Researchers at Duquesne Universityhave developed new, nontoxic, anti-tumor compounds which may offer such great promise for fighting hard-to-treat tumors that the National Institutes of Health (NIH) has placed them on its fast track for development.
These novel agents fight breast and other cancers that become resistant to paclitaxel (Taxol?, Bristol-Myers Squibb Company) and other medications. Preliminary data show that the compounds kill tumor cells without toxicity to normal cells?avoiding the sickness that accompanies most existing cancer-fighters.
“One of the limitations of current cancer treatment is drug toxicity; it necessitates discontinuation of the drug, even if it is effective,” Aleem Gangjee, Ph.D, Distinguished Professor of Medicinal Pharmacy at Duquesne University’s Mylan School of Pharmacy, said. “Because our compounds are not expected to sicken patients and normal cells, it could be continued without toxicity.”
The National Institutes of Health’s National Cancer Institute checks hundreds of promising compounds and those showing the greatest potential are fast tracked. Three compounds from Gangjee and his team are in this category.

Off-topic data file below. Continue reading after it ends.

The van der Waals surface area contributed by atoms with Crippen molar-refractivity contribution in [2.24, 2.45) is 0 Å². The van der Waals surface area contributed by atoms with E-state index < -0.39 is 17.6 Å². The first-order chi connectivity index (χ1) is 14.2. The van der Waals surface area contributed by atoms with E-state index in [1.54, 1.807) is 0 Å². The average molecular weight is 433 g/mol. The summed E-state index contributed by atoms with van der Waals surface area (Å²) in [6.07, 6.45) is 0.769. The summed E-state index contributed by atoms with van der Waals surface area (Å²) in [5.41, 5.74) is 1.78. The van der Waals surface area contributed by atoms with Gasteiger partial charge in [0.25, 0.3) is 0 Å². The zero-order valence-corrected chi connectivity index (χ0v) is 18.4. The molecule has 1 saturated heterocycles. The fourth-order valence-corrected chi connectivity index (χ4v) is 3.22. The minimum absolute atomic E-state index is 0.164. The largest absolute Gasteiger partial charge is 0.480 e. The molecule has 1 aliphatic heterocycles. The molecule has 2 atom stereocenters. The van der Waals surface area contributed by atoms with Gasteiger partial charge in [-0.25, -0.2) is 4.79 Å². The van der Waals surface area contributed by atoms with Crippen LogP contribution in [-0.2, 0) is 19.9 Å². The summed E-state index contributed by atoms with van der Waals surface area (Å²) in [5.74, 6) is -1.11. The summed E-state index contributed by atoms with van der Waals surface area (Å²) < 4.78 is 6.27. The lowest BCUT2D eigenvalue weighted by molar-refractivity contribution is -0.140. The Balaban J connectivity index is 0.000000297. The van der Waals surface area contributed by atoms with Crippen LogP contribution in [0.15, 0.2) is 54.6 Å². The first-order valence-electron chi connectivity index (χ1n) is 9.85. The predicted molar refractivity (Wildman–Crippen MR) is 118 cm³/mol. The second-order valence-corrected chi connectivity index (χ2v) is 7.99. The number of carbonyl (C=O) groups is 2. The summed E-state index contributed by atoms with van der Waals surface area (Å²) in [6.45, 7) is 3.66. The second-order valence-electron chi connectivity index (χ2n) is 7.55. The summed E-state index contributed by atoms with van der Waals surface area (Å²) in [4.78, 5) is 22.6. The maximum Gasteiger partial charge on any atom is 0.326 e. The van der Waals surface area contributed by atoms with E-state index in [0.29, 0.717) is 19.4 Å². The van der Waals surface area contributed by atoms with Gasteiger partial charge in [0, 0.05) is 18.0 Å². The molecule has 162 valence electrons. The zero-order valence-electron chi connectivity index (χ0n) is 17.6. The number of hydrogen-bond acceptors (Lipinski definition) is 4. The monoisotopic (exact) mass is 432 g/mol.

These water-soluble compounds are easy to make and inhibit tumor cells at low concentrations. The agents are like Trojan horses, effective at tricking cancer cells into accepting them as a building block used to feed tumors.
With more than 1.5 million new cases of cancer diagnosed a year, these compounds could positively impact many lives. Gangjee, who holds four concurrent NIH grants, has received more than 25 patents in 20 years of research at Duquesne, including a recent patent for treatment of ovarian cancer. Ovarian, lung and pancreatic cancers are difficult to detect until later stages?and this drug works particularly well in late-stage treatment, unlike many current therapies.
During the past 40 years, Gangjee’s research has sprung from the inspiration of his family’s own experience. When Gangjee was 20 years old, his grandmother died from breast cancer. The loss turned Gangjee away from a corporate future as an industrial chemist and propelled him into medicinal chemistry and a career focused on fighting cancer.